So, anyway, that’s why I wasn’t going to read “The Road” before the film came out, but I’d heard so much about it that I put it on my birthday wish-list anyway, because I half expected not to get it till much later anyway.

When it turned up unexpectedly, my resolve held – it sat on the side with “No Country For Old Men” and “Let The Right One In”, waiting till some time in the distant future.

Continue reading Books – The Road by Cormac McCarthy

SD/Books – Generation Kill, Other People & Bad Things

More and more, the SD header becomes a misnomer… these clearly aren’t books I’ve read in the last seven days – seven weeks wouldn’t even cover it – but they are books worth praising.

Generation Kill by Evan Wright

generation-killThe last non-fiction book I had read before this was David Simon’s “Homicide – A Year On The Killing Streets”, and prior to that, you have to go a few years before you get Michael J Fox’s biography “Lucky Man” – yes, yes, I have incredible taste.

The truth is, I wouldn’t have even heard of Evan Wright or “Generation Kill” if it hadn’t been for Simon’s own TV adaptation of this exceptional book.

Wright’s beautifully nuanced piece of war reporting describes the invasion of Iraq through the eyes of First Recon, who were among the first US soldiers to make their way across the confused social and physical geography of the country to take Baghdad in the early weeks of the war. Wright was an embedded reporter for Rolling Stone with the First Recon, and through a rigid journalistic approach to his experiences, he paints a picture of highly competent young men placed in the most extreme of circumstances, at the mercy of the sort of bureaucracy and leadership uncertainty that most of us face in our own much less life-or-death careers.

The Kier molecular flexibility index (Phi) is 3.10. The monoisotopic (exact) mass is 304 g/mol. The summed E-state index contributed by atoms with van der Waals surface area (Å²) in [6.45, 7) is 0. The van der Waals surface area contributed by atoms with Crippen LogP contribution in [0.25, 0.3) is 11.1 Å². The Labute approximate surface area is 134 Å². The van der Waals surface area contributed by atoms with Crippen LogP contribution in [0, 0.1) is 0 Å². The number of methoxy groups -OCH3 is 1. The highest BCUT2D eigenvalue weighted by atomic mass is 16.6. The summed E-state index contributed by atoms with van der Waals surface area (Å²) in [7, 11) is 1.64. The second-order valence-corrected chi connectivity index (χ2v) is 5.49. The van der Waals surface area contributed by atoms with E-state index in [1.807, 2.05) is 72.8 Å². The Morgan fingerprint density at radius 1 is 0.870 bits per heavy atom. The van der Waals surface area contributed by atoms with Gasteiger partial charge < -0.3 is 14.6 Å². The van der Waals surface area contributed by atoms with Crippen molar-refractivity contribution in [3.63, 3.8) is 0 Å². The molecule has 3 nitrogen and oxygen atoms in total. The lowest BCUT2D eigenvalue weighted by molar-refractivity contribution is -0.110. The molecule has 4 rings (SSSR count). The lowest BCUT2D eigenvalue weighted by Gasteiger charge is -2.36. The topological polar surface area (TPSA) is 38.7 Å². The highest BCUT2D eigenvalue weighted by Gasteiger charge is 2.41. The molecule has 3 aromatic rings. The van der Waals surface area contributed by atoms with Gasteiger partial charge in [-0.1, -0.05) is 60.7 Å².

Continue reading SD/Books – Generation Kill, Other People & Bad Things

Batman & Robin – Rat King

I know I haven’t been great about reviewing stuff, lately, and as such failed to tell you that I read and enjoyed Grant Morrison and Frank Quitely’s first issue of “Batman & Robin”.

The second issue came out this week. Don’t have the time to review it properly, but whether or not you’ll like it will depend on whether you like this next image:

Rat King

That’s right: Robin is fighting conjoined triplets… who can kick-box holes in walls!

Don’t worry, though… there’s still plenty of time to make up your mind about the new series. Just bear in mind that next month:

Bat Quad Bike God